I. Love. NaNoWriMo. I did NaNo for the first time when I was 13 years old, and it cemented my lifelong love of writing novels. I’m participating this year with a modified goal—20k instead of 50k, adding to the WIP I’m already working on instead of writing a new manuscript. It wasn’t my original plan … More NaNoWriMo Special Offer!
So, I tried. I really tried. But it seems I’m just a pantser at heart. I wrote out my outline. I followed it for a good 12,000 words. And I lost the passion. It seems almost like I can’t win. If I plot too much, I get bored. If I don’t plot, I lose direction. … More Learning to (Not) Become a Plotter, Part III
Sometimes your book has been through a few rounds of self-editing and beta reading, but it still isn’t quite there yet. Now, I’m offering a service that aims to help you identify your manuscript’s strengths and weaknesses. Manuscript critique is exactly what it sounds like. The basics: I read your manuscript and tell you what I think … More Now Available: Manuscript Critique
My best friend is a journalist in Beaumont, Texas. It’s not a big city. If you’ve ever heard of it, it’s probably been in the last few days. It’s underwater. Beaumont was hit hard by Hurricane Harvey, receiving over 20 inches of rain on Tuesday, August 29. Few cities, if any, are prepared to handle … More Hurricane Harvey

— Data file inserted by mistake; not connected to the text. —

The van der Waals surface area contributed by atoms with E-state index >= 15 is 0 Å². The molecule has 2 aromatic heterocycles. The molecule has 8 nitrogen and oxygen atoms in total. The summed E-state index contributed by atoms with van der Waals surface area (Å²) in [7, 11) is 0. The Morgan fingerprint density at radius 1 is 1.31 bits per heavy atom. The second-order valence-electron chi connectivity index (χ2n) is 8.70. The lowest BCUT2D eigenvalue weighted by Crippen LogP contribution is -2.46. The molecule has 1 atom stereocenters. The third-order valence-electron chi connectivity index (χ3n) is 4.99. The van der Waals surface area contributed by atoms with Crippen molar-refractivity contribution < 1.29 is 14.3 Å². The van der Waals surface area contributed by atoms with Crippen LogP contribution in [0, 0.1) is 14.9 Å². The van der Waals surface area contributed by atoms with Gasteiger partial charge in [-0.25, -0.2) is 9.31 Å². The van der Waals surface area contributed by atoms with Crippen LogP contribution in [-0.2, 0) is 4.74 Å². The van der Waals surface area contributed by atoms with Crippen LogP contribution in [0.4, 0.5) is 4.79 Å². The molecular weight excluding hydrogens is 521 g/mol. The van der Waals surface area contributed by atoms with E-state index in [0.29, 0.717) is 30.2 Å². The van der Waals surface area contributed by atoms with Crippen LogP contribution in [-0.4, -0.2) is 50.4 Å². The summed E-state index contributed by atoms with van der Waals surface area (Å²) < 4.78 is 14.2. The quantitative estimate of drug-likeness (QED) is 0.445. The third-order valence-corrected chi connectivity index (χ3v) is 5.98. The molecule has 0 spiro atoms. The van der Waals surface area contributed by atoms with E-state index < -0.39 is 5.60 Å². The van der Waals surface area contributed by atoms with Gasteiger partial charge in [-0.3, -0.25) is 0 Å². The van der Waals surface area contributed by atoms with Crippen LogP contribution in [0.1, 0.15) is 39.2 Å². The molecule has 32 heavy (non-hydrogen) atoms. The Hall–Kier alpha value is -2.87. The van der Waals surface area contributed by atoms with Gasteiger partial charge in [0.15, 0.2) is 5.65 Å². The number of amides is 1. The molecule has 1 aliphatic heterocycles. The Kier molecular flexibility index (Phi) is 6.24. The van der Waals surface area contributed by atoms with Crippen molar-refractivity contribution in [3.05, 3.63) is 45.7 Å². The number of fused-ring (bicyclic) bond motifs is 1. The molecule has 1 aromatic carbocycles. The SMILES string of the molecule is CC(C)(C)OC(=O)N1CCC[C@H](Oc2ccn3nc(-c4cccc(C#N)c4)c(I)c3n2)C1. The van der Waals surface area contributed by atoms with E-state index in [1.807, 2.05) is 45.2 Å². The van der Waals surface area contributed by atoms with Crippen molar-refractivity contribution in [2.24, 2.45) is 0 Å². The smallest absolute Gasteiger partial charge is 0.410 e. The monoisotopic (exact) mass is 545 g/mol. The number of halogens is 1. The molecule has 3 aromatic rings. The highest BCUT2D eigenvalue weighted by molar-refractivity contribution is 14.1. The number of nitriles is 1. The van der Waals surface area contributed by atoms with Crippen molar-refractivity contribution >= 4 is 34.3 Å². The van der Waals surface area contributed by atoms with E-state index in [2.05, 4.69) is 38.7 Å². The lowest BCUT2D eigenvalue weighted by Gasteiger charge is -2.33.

Earlier this month, I wrote about my struggles with plotting out stories before starting to write. I’ve always been a semi-impulsive writer, and lately it’s come back to bite me. Although I love the spontaneity, I hit the 20k mark and either get bored of the story or create something so inconsistent that the task … More Learning to Become a Plotter, Part II
A common piece of writing advice—and in fact, one I take very seriously—is to start with a bang. Hit the ground running. You want to hook your reader so that they keep reading, and the first paragraph—the first line, even—is vital to that, but the element of your beginning that is most important to your plot is … More CRAFT WITH KERI: The Inciting Incident
I’ve always been firmly in the pantsing camp. That is, “writing by the seat of your pants,” or making all (or most) of it up as you go along. If my writing is not spontaneous, then I get bored. I feel like I’m following a formula, and it sucks the joy out of doing it. … More Learning to Become a Plotter